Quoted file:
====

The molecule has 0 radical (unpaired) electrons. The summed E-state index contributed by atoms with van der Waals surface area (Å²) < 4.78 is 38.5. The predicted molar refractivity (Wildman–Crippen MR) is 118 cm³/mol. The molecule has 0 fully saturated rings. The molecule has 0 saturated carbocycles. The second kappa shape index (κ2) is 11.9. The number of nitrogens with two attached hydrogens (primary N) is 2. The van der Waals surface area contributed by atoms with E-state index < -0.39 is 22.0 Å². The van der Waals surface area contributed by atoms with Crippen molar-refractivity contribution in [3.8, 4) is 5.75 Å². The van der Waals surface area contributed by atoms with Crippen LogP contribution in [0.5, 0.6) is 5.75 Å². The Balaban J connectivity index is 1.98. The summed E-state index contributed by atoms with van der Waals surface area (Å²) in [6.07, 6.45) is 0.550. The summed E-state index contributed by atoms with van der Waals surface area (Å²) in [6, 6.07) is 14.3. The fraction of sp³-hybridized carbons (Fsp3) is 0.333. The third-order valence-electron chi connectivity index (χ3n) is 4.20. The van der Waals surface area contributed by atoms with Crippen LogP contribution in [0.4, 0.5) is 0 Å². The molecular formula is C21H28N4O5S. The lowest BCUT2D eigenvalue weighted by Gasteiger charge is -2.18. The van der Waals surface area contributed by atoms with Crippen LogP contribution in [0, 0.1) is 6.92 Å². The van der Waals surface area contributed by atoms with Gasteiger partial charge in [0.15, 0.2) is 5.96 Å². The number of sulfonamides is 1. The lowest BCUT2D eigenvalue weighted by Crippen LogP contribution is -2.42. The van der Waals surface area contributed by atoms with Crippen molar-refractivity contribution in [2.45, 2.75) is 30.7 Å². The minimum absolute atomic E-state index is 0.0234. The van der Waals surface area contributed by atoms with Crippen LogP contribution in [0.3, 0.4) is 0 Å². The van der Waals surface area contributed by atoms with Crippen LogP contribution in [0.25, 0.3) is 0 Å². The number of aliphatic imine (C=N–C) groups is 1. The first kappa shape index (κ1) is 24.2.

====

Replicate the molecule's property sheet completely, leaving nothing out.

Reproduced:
The molecule has 0 radical (unpaired) electrons. The summed E-state index contributed by atoms with van der Waals surface area (Å²) < 4.78 is 38.5. The predicted molar refractivity (Wildman–Crippen MR) is 118 cm³/mol. The molecule has 0 fully saturated rings. The molecule has 0 saturated carbocycles. The second kappa shape index (κ2) is 11.9. The number of nitrogens with two attached hydrogens (primary N) is 2. The van der Waals surface area contributed by atoms with E-state index < -0.39 is 22.0 Å². The van der Waals surface area contributed by atoms with Crippen molar-refractivity contribution in [3.8, 4) is 5.75 Å². The van der Waals surface area contributed by atoms with Crippen LogP contribution in [0.5, 0.6) is 5.75 Å². The Balaban J connectivity index is 1.98. The summed E-state index contributed by atoms with van der Waals surface area (Å²) in [6.07, 6.45) is 0.550. The summed E-state index contributed by atoms with van der Waals surface area (Å²) in [6, 6.07) is 14.3. The fraction of sp³-hybridized carbons (Fsp3) is 0.333. The third-order valence-electron chi connectivity index (χ3n) is 4.20. The van der Waals surface area contributed by atoms with Crippen LogP contribution in [0.4, 0.5) is 0 Å². The molecular formula is C21H28N4O5S. The lowest BCUT2D eigenvalue weighted by Gasteiger charge is -2.18. The van der Waals surface area contributed by atoms with Crippen LogP contribution in [0, 0.1) is 6.92 Å². The van der Waals surface area contributed by atoms with Gasteiger partial charge in [0.15, 0.2) is 5.96 Å². The number of sulfonamides is 1. The lowest BCUT2D eigenvalue weighted by Crippen LogP contribution is -2.42. The van der Waals surface area contributed by atoms with Crippen molar-refractivity contribution in [2.45, 2.75) is 30.7 Å². The minimum absolute atomic E-state index is 0.0234. The van der Waals surface area contributed by atoms with Crippen LogP contribution in [0.3, 0.4) is 0 Å². The van der Waals surface area contributed by atoms with Crippen LogP contribution in [0.25, 0.3) is 0 Å². The number of aliphatic imine (C=N–C) groups is 1. The first kappa shape index (κ1) is 24.2.